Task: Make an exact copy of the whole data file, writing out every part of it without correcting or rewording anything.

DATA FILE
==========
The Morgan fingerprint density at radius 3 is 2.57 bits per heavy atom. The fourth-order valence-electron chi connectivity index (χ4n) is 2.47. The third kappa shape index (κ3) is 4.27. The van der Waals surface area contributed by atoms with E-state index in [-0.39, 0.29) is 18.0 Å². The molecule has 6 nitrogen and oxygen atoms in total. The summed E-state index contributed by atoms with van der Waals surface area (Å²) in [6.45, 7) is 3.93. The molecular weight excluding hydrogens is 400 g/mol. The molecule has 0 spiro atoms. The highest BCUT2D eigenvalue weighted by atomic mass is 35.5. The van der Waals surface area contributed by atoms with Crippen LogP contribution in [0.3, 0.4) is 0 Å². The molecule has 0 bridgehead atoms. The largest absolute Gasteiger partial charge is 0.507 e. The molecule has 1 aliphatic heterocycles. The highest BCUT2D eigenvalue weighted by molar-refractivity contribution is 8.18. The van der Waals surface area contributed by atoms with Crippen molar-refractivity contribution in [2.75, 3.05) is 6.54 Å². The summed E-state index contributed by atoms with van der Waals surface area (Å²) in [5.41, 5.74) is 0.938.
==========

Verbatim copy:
The Morgan fingerprint density at radius 3 is 2.57 bits per heavy atom. The fourth-order valence-electron chi connectivity index (χ4n) is 2.47. The third kappa shape index (κ3) is 4.27. The van der Waals surface area contributed by atoms with E-state index in [-0.39, 0.29) is 18.0 Å². The molecule has 6 nitrogen and oxygen atoms in total. The summed E-state index contributed by atoms with van der Waals surface area (Å²) in [6.45, 7) is 3.93. The molecular weight excluding hydrogens is 400 g/mol. The molecule has 0 spiro atoms. The highest BCUT2D eigenvalue weighted by atomic mass is 35.5. The van der Waals surface area contributed by atoms with Crippen LogP contribution in [0.3, 0.4) is 0 Å². The molecule has 0 bridgehead atoms. The largest absolute Gasteiger partial charge is 0.507 e. The molecule has 1 aliphatic heterocycles. The highest BCUT2D eigenvalue weighted by molar-refractivity contribution is 8.18. The van der Waals surface area contributed by atoms with Crippen molar-refractivity contribution in [2.75, 3.05) is 6.54 Å². The summed E-state index contributed by atoms with van der Waals surface area (Å²) in [5.41, 5.74) is 0.938.